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Fanatics, which acquired the rights to produce baseball, basketball and football cards last year, will not have to wait to dive into the baseball card market after reaching a deal to purchase Topps, which has been producing baseball cards for 70 years.

Sportico and The Wall Street Journal both reported the development Monday evening. Fanatics reportedly paid $500 million for Topps sports and entertainment division, according to CNBC. 

Fanatics CEO Michael Rubin confirmed the purchase Tuesday morning. 

Rubin also confirmed that the iconic Topps brand will remain on all baseball cards for the foreseeable future. 

Topps also confirmed the purchase on Twitter Tuesday afternoon. 

Fanatics further explained the deal Tuesday through a statement from Rubin. 

“With trading cards and collectibles being a significant pillar of our long-term plans to become the leading digital sports platform, we are excited to add a leading trading cards company to build out our business,” Rubin stated. “Their iconic brand, commitment to product excellence and passionate employees worldwide will allow us to immediately serve our league and players’ association partners and our fans.”

Rubin explained how the deal came together in an interview with WSJ. 

"We wanted to start with a foundation that was in place," Rubin told the WSJ. "That’s a much better approach than building this from scratch.

"We have a vision to expand and do new things to grow new businesses. A lot of times we’ll look to, 'Is it faster to build pieces or to buy pieces?' And if it makes more sense to buy, we’re very happy to do that."

Fanatics Trading Cards will retain all of the 350 Topps employees in its sports and entertainment division. Topps Global VP/GM David Leiner and VP/GM Topps Digital Tobin Lent will continue to run Topps within Fanatics Trading Cards, a separate subsidiary of Fanatics. They will report directly to Doug Mack, Fanatics Inc. Vice Chairman and Fanatics Commerce CEO.

“The strong emotional connection between Topps collectibles and consumers of all ages — built through 70 years of tradition, starting with the Shorin family — will make it a jewel in the Fanatics portfolio,” said Michael Eisner, owner of Topps parent company Tornante. “Michael Rubin is the perfect entrepreneur to lead this company forward. Like any crown jewel, I and my partners at Madison Dearborn will miss our many years of ownership where we grew a highly profitable business through strategic licensing partnerships, global expansion, and digital transformation. We’re proud of what the Topps team has accomplished, and we look forward to seeing what Michael and his team do to continue growing the Topps collectible business while staying true to its iconic history and relevance to consumers.”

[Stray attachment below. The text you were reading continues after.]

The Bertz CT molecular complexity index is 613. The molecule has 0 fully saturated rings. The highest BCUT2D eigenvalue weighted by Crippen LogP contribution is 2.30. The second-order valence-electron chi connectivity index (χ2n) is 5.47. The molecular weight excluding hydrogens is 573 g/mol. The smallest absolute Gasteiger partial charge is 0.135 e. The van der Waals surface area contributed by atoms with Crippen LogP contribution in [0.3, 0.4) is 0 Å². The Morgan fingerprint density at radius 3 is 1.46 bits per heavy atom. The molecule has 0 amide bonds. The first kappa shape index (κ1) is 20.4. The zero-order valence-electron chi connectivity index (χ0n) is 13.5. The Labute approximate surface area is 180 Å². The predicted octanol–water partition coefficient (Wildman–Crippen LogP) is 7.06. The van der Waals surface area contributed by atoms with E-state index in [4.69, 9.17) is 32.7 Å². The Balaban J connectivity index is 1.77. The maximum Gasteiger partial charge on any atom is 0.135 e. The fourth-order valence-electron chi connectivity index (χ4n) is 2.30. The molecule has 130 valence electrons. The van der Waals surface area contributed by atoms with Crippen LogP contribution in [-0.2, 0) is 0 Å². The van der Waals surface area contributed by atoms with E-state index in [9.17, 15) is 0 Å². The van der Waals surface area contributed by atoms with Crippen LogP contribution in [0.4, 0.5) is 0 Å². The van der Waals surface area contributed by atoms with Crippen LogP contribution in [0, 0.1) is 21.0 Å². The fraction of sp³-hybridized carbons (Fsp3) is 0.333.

Fanatics made a dramatic move into the sports card industry in August with news that it had acquired the licenses to produce baseball, basketball and football cards beginning in 2023. Its deal with MLB Players Association was set to begin in 2023, with its deals with MLB, the NBA and its players association and the NFL Players Association taking affect in 2026.

Now the new Fanatics Trading Cards company will begin manufacturing and distributing baseball cards under the Topps brand immediately.

Also See: Fanatics CEO outlines vision for future 

Topps has been synonymous with baseball cards for the past seven decades. The company was on the verge of going public in August in a deal that valued Topps at more than $1 billion. But Fanatics’ exclusive deal with MLB upended that deal, putting the future of Topps in question.

Fanatics’ deal with MLB was set to begin in 2026, but its deal with the MLB players kicked in next year. Now it has taken over a Topps company with 350 employees and some of the most successful products in hobby history. It also accelerates Fanatics’ control over an industry in the midst of a boom era.

Rubin welcomed the Topps team to Fanatics in another tweet Tuesday morning. 

Fanatics, which is valued at $10.4 billion after a $350 million investment in September, will control the licenses to produce trading cards for all three major sports by 2026, with the respective leagues and players associations owning an equity stake in the new company. Now it can expand its reach even farther with the purchase of Topps, which also produces cards for Formula One, WWE and all the top international soccer leagues.

Though not surprising, the news shook up the industry on Monday, fueling speculation about Fanatics' next move and what new products might be on the horizon. 

Also See: Collectors react to Fanatics deal 

Also See: MINT25 auction offering 25 rare, iconic cards 

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